Taking another look at that logging debris

The piled windrows of branches, twigs and tops provide a home for small mammals

Windrows can offer valuable habitat to small animals

Cam Fortems – Kamloops This Week

To a hiker or hunter, the row of logging debris lined across a clearcut looks like a mess left on the forest floor, waiting for a match and the right weather.

But a University of B.C. scientist told a gathering of foresters in Kamloops Tuesday the piled windrows of branches, twigs and tops provide a home for small mammals — in some cases more attractive habitat than the uncut forest itself.

“There’s a whole range of species that will disappear from a clearcut,” warned Tom Sullivan, a professor in forest science. “They’re gone for decades or centuries.”

Sullivan was part of a panel looking at alternatives to the longstanding practice of scraping up, piling and burning debris left over by logging operations. Alternatives to the practice — which a recent study found contributed to poor air quality in Kamloops in November (when so-called slash piles are burned) — include utilizing it to create power, heat, pellets or even to produce industrial chemicals.

“A whole bunch of that stuff doesn’t need to go into the night sky,” said Walt Klenner, a habitat biologist who moderated the panel at a Southern Interior Silviculture Committee meeting at the Coast Kamloops Hotel & Conference Centre.

Sullivan outlined a series of projects in the Southern Interior that compared clearcuts, uncut forest and a variety of piling logging debris across clearcuts as habitat for fisher, martin and weasels.

Those predators won’t cross open clearcuts due to threat from hawks and owls above.

But they thrive in windrows, particularly if they are used as a bridge between wildlife forest patches and riparian areas. Their prey — mice and voles — also thrive in the windrows.

“The windrows are better than the forest,” Sullivan said.

Other foresters made presentations showing there is economic value in what is today treated as waste and burned at roadside. The Thompson Rivers Forest District has undertaken a study to look at value and amount of woodwaste being burned in forests.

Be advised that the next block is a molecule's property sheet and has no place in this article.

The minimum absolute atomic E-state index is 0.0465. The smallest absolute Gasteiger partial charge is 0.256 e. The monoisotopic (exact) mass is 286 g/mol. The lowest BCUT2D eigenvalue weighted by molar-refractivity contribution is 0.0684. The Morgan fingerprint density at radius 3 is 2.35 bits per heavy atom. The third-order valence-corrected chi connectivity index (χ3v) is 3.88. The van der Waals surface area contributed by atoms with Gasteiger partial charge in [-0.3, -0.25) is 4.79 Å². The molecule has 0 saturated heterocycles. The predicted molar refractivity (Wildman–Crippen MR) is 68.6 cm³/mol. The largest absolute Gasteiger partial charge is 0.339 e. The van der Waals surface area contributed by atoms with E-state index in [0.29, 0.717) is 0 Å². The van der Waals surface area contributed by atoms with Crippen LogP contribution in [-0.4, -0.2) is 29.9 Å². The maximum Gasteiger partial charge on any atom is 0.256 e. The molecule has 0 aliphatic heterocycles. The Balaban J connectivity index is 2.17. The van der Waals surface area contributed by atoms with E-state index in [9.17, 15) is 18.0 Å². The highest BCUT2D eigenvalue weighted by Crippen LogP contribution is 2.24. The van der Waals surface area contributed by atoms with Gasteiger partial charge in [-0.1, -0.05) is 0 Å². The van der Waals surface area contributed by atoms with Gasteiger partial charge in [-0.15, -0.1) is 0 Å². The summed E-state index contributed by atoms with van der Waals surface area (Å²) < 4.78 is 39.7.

Dominik Roser, a research manager at FPInnovations, highlighted success in Nordic countries in which woody debris is used to fire community heating. Two-thirds of renewable energy in those countries comes from biomass versus solar or wind power, for example.

Students can take “heat entrepreneurship” in university that provides education on everything from obtaining fibre in the forest to engineering systems that provide heat and electricity in communities.

B.C. is beginning to see more use of woodwaste to create power.

Plants in Merritt and Fort St. James will create energy for the B.C. Hydro grid. But Roser said those plants typically only capture 30 per cent of energy, while those that channel waste heat to local municipal and commercial buildings are 90 per cent efficient.


Panelists said under B.C.’s current tenure system, major forest licencees have no incentive to change their current practice of using the best and burning the rest, warning it will take government regulation in some cases.



Just Posted

UPDATE: Missing senior couple found

A senior couple from the Lower Mainland have been reported missing

Recycling workshop at Clearwater Library

TNRD to hold workshops at libraries across region

Clearwater RCMP weekly police report

Clearwater RCMP responded to 41 calls for service over this past week

Editor, The Times:

Proportional Representation could save our democracy

Six students arrested, charged in sex assault probe at Toronto all-boys school

The school’s principal, Greg Reeves, described the video of the alleged sexual assault as ‘horrific’

Police looking into two more incidents at private Toronto all-boys’ school

Police and the school have said two of the prior incidents involved an alleged sexual assault

Bovine tuberculosis found in cow on southern B.C. farm

CFIA said the disease was found during slaughter and they are investigating

Air force getting more planes but has no one to fly them, auditor warns

The report follows several years of criticism over the Trudeau government’s decision not to launch an immediate competition to replace the CF-18s.

B.C.’s Esi Edugyan wins $100K Giller prize for Washington Black

Edugyan won her first Scotiabank Giller Prize in 2011 for Half-Blood Blues

Bolder action needed to reduce child poverty: Campaign 2000 report card

The report calls for the federal government to provide more funding to the provinces, territories and Indigenous communities to expand affordable, quality child care.

Judge bars US from enforcing Trump asylum ban

Protesters accused the migrants of being messy, ungrateful and a danger to Tijuana; complained about how the caravan forced its way into Mexico, calling it an “invasion.”

Ottawa Redblacks defensive back Jonathan Rose suspended for Grey Cup

Rose was flagged for unnecessary roughness and ejected for contacting an official with 37 seconds left in the first half following a sideline melee after a Tiger-Cats reception.

Most Read